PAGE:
“𝗧𝗵𝗲 𝗯𝗮𝗱 𝗻𝗲𝘄𝘀 𝗶𝘀 𝘆𝗼𝘂’𝗿𝗲 𝗳𝗮𝗹𝗹𝗶𝗻𝗴 𝘁𝗵𝗿𝗼𝘂𝗴𝗵 𝘁𝗵𝗲 𝗮𝗶𝗿, 𝗻𝗼𝘁𝗵𝗶𝗻𝗴 𝘁𝗼 𝗵𝗮𝗻𝗴 𝗼𝗻 𝘁𝗼, 𝗻𝗼 𝗽𝗮𝗿𝗮𝗰𝗵𝘂𝘁𝗲. 𝗧𝗵𝗲 𝗴𝗼𝗼𝗱 𝗻𝗲𝘄𝘀 𝗶𝘀, 𝘁𝗵𝗲𝗿𝗲’𝘀 𝗻𝗼 𝗴𝗿𝗼𝘂𝗻𝗱.” — 𝗖𝗵ö𝗴𝘆𝗮𝗺 𝗧𝗿𝘂𝗻𝗴𝗽𝗮
The journey of awareness has been, in my experience, a graduating tolerance for uncertainty. Recently, this discussion has come up a lot — so I figured I’d make a graphic for it here. ☺️ Like any evolution process, it is not linear, but these are the levels as I’ve lived & observed them — offered with the caveat, of course, that I know absolutely nothing.
I have experienced these levels much like the stages of grief — we do not really move from one and stay in the next, but rather hop between them all. Heck, sometimes even all in the same day. Even if we can touch the top level of uncertainly with peace and grace, residing there is aspirational, but problematic (here I think of Ani DiFranco’s song: Happy All the Time 🙃) And in fact every time we find ourselves back in the basic admission of l DON’T KNOW, there is in itself cause for celebration. The best part is, I believe our capacity for tolerating the unknown is directly correlated to our ability to receive miracles — or at least to be pleasantly surprised. 😌
𝙄 𝘿𝙊𝙉’𝙏 𝙆𝙉𝙊𝙒 • the point of entry
Sometimes this comes with a shock — often with loss or failure. It is the crack in the veneer of the presentation of an orderly, predictable life where chaos, impermanence, and vulnerability seeps in. It’s natural that we grasp and strive at this point, often somewhat successfully, if temporarily, patching over the crack and going back to confident ignorance. This is the most pervasive and sweeping level, as we find it threads through many aspects of our experiences — admitting it in one area leads to another, and another. Many people resist the ramifications of “I don’t know” so hard that they struggle with this level most of their lives. This statement alone takes tremendous courage.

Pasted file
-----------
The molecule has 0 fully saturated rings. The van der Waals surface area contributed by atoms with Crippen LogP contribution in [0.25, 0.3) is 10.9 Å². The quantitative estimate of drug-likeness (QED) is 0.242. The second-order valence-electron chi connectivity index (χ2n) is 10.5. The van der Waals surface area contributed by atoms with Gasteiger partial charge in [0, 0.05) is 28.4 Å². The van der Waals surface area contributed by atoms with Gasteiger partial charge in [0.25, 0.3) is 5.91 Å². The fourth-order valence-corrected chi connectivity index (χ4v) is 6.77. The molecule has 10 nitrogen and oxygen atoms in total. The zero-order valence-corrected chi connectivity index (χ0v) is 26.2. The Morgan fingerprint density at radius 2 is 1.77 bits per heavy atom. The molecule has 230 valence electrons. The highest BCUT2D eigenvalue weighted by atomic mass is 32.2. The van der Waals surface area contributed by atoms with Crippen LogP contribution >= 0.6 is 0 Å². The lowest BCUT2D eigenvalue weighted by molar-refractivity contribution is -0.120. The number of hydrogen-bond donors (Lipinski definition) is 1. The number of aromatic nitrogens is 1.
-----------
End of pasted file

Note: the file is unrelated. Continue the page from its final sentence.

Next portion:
𝙏𝙃𝘼𝙏 𝙄𝙎 𝙉𝙊𝙏 𝙆𝙉𝙊𝙒𝙉. • where sh!t gets real
As we learn to accept uncertainty in ourselves, we may try to seek elsewhere. We arrive at this level by way of disillusionment and disappointment seeing someone you admire (a lover or teacher or religious/social institution) fall off a pedestal and into their humanity. We become acutely, often painfully aware of hypocrisy — in others first (usually), and then, with any luck, also ourselves. This level asks us to give up authority, righteousness, agendas, judgements. We give up collective certainty, often pinging between belief systems trying to find shelter or soothing while we learn how to be naked. We’re learning to ask better questions. Rightness gives way to undefended preference.
𝙏𝙃𝘼𝙏 𝙄𝙎 𝙐𝙉𝙆𝙉𝙊𝙒𝘼𝘽𝙇𝙀 • the ecstatic unraveling
While this level may hold a certain amount of existential dread, it also holds tremendous peace, and as we tickle the edge of it, even occasionally, we may start to feel immense relief. We become better acquainted with paradox. No one is flying this circus, which can feel scary, but also liberating. Old. religious paradigms dissolve into a more direct and personal perception of the Divine. I think of the poem Tripping over Joy by Hafiz, the face of the laughing Buddha, and optimistic nihilism. This is the shift of perspective from “no one cares.😞” to “no one cares!🤪” Understanding anticipation is folly and even that even asking creates limitations, we may swap “manifesting” practices for those of acceptance and surrender. We may pray not for abundance but for provision — our asking gets much more simplistic, and our expression much more expanded… because, why not?
“𝗧𝗵𝗲 𝗼𝗻𝗹𝘆 𝘁𝗿𝘂𝗲 𝘄𝗶𝘀𝗱𝗼𝗺 𝗶𝘀 𝗶𝗻 𝗸𝗻𝗼𝘄𝗶𝗻𝗴 𝘆𝗼𝘂 𝗸𝗻𝗼𝘄 𝗻𝗼𝘁𝗵𝗶𝗻𝗴.” —𝗦𝗼𝗰𝗿𝗮𝘁𝗲𝘀